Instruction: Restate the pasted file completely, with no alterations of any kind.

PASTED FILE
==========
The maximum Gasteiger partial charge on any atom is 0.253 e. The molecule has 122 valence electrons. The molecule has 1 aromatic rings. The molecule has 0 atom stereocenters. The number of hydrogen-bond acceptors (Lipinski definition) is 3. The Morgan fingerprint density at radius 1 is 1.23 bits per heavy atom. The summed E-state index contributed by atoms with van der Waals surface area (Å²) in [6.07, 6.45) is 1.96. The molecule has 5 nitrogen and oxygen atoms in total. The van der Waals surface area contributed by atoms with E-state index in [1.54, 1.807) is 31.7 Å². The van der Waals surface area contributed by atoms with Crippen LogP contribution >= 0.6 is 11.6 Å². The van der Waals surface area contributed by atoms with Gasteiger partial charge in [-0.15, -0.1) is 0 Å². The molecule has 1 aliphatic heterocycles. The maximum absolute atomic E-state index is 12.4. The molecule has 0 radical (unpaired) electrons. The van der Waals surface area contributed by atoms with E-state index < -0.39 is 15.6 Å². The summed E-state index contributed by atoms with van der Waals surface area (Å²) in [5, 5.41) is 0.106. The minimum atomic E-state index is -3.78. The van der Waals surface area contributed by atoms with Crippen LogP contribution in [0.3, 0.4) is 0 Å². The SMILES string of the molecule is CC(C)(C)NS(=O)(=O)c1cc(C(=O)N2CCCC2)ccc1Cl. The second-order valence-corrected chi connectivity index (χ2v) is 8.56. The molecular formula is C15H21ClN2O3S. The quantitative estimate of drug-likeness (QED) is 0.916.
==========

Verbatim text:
The maximum Gasteiger partial charge on any atom is 0.253 e. The molecule has 122 valence electrons. The molecule has 1 aromatic rings. The molecule has 0 atom stereocenters. The number of hydrogen-bond acceptors (Lipinski definition) is 3. The Morgan fingerprint density at radius 1 is 1.23 bits per heavy atom. The summed E-state index contributed by atoms with van der Waals surface area (Å²) in [6.07, 6.45) is 1.96. The molecule has 5 nitrogen and oxygen atoms in total. The van der Waals surface area contributed by atoms with E-state index in [1.54, 1.807) is 31.7 Å². The van der Waals surface area contributed by atoms with Crippen LogP contribution >= 0.6 is 11.6 Å². The van der Waals surface area contributed by atoms with Gasteiger partial charge in [-0.15, -0.1) is 0 Å². The molecule has 1 aliphatic heterocycles. The maximum absolute atomic E-state index is 12.4. The molecule has 0 radical (unpaired) electrons. The van der Waals surface area contributed by atoms with E-state index < -0.39 is 15.6 Å². The summed E-state index contributed by atoms with van der Waals surface area (Å²) in [5, 5.41) is 0.106. The minimum atomic E-state index is -3.78. The van der Waals surface area contributed by atoms with Crippen LogP contribution in [0.3, 0.4) is 0 Å². The SMILES string of the molecule is CC(C)(C)NS(=O)(=O)c1cc(C(=O)N2CCCC2)ccc1Cl. The second-order valence-corrected chi connectivity index (χ2v) is 8.56. The molecular formula is C15H21ClN2O3S. The quantitative estimate of drug-likeness (QED) is 0.916.